Not only does Gilion host the European Reading and TBR 22 in 22 on her Rose City Reader blog but also Book Beginnings on Friday. While I’m no stranger to her European Reading Challenge, only recently I decided to participate in Book Beginnings on Friday. This week I’m back with another post.
For Book Beginnings on Friday Gilion asks us to simply “share the opening sentence (or so) of the book you are reading this week, or just a book that caught your fancy and you want to highlight.”
MY BOOK BEGINNING
Sarajevo, the capital of Bosnia and Herzegovina, is the county’s largest city. Founded by Isa bey Ishakovic in 1440, it is also a typical Bosnian city. Built in the Milyatska River Valley, surrounded by mountains, Sarajevo is enclosed and isolated from the world, so to speak, cut off from everything external and turned wholly toward itself.
Last week I featured Icelandic author Ólafur Ólafsson’s 2019 novel The Sacrament and the week before it was David Gilmour’s 2011 The Pursuit of Italy: A History of a Land, its Regions and their Peoples. This week it’s Dzevad Karahasan’s 1994 account of a city under siege Sarajevo, Exodus of a City.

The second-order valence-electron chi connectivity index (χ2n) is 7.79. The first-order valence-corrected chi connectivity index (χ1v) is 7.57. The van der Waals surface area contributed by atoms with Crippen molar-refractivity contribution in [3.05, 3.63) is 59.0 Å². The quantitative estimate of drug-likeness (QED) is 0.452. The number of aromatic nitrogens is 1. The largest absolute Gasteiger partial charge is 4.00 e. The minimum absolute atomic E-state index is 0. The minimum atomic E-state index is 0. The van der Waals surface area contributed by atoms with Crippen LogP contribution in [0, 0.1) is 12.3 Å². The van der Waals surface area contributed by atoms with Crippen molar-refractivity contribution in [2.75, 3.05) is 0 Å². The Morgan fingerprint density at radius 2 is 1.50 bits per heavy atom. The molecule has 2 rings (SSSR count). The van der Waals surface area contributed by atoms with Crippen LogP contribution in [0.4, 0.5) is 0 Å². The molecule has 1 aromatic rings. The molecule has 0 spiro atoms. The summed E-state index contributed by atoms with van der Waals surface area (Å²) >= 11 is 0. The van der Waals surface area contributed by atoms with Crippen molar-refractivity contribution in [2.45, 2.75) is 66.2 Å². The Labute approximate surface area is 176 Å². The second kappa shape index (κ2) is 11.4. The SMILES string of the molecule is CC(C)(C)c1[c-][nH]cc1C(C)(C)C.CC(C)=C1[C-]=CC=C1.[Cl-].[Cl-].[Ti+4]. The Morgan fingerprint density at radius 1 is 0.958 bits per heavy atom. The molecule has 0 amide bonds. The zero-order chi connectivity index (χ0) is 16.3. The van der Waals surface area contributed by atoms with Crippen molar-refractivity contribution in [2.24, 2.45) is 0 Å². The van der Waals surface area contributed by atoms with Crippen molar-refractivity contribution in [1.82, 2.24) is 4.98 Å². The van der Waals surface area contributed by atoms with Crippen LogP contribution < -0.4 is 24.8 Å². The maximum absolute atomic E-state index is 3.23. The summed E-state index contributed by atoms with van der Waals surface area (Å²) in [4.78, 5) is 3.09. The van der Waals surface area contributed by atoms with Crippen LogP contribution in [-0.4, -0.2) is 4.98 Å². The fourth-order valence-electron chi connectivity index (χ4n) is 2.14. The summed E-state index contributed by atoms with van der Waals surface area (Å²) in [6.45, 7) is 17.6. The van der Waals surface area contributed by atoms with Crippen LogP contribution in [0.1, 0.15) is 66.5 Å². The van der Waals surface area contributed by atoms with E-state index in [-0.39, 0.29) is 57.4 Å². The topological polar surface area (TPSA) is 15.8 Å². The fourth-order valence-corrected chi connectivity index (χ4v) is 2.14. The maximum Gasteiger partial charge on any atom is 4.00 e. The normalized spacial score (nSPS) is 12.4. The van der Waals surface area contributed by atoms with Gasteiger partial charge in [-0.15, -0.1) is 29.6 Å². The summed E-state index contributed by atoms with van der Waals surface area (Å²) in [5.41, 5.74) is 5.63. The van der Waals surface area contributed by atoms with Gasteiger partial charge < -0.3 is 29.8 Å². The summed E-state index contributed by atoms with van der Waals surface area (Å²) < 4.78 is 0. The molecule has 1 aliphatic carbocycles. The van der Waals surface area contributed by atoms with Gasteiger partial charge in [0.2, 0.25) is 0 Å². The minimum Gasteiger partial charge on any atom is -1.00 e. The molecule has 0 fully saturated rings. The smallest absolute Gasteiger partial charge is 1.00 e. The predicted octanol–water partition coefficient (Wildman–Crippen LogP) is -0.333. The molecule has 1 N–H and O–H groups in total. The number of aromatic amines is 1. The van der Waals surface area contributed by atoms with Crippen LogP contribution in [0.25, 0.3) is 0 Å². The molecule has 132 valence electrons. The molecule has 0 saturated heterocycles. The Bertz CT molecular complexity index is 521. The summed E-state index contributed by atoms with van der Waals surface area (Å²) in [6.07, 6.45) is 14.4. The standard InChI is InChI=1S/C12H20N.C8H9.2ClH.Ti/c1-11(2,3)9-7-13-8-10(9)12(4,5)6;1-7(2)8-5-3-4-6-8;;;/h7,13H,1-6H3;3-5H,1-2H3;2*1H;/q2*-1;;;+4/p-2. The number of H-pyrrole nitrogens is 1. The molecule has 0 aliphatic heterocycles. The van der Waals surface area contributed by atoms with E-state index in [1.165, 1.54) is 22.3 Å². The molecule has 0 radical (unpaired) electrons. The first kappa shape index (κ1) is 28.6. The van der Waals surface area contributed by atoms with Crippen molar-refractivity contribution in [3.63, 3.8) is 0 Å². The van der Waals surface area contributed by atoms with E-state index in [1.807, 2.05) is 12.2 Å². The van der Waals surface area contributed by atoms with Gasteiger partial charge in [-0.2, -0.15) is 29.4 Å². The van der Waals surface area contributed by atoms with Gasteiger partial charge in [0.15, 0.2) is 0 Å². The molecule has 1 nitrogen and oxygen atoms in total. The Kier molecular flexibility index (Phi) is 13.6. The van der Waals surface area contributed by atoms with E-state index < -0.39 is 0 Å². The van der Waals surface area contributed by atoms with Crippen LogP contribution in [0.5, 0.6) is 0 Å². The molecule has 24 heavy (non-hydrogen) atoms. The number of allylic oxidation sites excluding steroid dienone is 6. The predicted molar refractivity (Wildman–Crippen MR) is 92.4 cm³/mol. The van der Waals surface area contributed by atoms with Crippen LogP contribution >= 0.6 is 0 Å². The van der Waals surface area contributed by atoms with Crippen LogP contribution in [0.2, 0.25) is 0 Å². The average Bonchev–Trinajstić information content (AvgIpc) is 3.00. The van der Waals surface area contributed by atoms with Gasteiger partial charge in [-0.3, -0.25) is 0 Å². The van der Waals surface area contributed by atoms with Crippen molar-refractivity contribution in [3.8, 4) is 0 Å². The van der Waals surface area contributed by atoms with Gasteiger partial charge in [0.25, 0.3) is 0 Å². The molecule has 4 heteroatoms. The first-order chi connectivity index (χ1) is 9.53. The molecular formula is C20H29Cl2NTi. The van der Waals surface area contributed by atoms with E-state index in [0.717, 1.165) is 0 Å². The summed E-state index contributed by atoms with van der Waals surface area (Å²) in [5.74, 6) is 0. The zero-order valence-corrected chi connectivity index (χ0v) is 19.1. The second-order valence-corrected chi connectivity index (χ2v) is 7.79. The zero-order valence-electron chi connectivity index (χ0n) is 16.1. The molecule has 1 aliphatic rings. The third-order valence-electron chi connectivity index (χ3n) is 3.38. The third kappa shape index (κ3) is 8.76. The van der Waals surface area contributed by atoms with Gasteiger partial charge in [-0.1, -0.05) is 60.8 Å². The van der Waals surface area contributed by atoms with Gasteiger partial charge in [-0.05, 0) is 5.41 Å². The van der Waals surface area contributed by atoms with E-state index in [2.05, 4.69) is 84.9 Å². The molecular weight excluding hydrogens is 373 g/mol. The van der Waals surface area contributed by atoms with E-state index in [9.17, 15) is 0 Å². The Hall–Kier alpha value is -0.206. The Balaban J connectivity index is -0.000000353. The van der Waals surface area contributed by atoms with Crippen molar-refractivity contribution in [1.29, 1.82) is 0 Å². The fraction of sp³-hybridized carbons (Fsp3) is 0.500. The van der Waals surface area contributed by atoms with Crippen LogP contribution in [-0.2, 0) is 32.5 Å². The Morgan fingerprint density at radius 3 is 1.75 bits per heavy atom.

Yet again I’ve opted to deviate from my originally designated 20 Books of Summer and instead read something for Rose City Reader’s European Reading Challenge. Since Sarajevo, Exodus of a City was translated from Bosnian-Croatian-Serbian I’ll also be applying towards Introverted Reader’s Books in Translation Reading Challenge.
Since the good people at Amazon said next to nothing about this book, other than it’s a “…firsthand account of the siege of Sarajevo and the flight of its citizens”, here’s how Publisher’s Weekly described it:
“I come from a destroyed country,” writes Karahasan, a Bosnian Muslim, in this collection of short pieces that range from elegiac meditations on Sarajevo to reflections on adjusting to life with snipers and shelling. Although translated with a clunkiness that is sadly characteristic of many Eastern European works published here, Karahasan’s account is often quietly devastating.